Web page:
Everybody wants to feel appreciated and everybody wants to feel valued and everybody wants to have an opportunity to grow and take ownership of something. It’s not just millennials that want that, so stop using the word millennial and focus more on your people and focus more on the marketing that you’re doing and how that can empower them to take it on and become advocates for you. It’s a lot better when you have a small marketing department, or even if you have a large marketing department, when I have 340 employees that I consider as part of my marketing department. Think about that for a second.

Drew Neisser: Yeah, that’s awesome. That’s that really is. It’s true. There’s one last thing I was just thinking about “On the Case” that I wanted folks to understand. The interesting thing about this idea—and it reminds me a little bit of one of our clients, Utak in Control Freaks. Actually, the CMO of that company was on the show and one of the things we talked about Control Freaks was that it wasn’t just that employees were control freaks that, in your case were “On the Case,” it is that you are enabling your customers to be on the case. Because your customers actually are printing stuff for other customers. Sometimes, when you get into the storytelling world, there is a tendency to say, “Oh, we’re the star of the show. It’s our brand and we’re excited.” There was room in this idea for you to pass it and share it.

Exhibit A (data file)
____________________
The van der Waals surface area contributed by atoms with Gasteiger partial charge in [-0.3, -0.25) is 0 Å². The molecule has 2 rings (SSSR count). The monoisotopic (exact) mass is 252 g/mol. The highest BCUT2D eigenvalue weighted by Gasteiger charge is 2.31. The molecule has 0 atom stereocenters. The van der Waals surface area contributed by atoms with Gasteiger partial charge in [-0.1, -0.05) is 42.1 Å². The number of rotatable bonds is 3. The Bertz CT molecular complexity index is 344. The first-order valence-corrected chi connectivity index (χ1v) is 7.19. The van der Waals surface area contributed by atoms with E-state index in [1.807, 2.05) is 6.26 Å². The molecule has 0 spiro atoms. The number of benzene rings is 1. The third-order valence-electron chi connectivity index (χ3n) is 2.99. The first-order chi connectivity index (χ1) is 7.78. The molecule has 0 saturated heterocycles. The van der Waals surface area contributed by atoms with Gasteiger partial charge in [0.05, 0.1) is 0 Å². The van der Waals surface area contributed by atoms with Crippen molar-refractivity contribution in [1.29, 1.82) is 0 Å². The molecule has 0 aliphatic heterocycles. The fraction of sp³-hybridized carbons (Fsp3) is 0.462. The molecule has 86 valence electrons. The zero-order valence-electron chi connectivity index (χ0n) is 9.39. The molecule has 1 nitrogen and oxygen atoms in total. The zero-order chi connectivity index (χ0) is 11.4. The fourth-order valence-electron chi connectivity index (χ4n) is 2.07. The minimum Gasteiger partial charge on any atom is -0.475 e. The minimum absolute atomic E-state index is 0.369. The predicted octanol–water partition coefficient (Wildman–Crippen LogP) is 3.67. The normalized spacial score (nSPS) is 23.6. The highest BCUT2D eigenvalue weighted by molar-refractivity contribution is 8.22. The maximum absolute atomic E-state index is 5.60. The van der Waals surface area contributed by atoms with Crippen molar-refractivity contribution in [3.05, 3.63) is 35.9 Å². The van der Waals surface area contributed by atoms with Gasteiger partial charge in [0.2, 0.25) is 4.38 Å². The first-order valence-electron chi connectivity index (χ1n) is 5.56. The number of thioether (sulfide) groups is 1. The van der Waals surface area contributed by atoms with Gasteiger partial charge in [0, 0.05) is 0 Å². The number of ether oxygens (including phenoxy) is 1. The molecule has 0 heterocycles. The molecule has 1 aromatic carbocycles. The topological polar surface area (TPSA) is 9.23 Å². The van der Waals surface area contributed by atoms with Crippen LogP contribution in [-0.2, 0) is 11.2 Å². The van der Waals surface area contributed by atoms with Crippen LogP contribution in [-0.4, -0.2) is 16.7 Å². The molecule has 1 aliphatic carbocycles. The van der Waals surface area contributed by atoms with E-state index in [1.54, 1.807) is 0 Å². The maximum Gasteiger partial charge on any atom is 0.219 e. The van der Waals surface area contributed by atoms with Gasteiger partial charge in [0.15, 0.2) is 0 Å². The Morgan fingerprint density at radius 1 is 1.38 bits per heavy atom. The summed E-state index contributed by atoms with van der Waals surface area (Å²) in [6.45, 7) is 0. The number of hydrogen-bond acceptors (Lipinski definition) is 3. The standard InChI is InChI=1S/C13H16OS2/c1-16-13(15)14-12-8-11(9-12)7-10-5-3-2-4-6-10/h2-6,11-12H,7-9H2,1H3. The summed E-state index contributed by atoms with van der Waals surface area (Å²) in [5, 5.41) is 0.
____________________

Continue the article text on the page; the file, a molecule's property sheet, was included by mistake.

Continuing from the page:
Simon Schaffer-Goldman: Absolutely. First, we’re starting internally to build that foundation but the next step is to bring it to our customers. Most of the time, us being on the case is because they have short deadlines. They don’t have two weeks to do a job anymore. When something happens in the marketplace—and some of you are listening might even be the ones that are pushing the buttons here—they make a decision and by the time it filters down to the print service provider that you’re using, they don’t have time.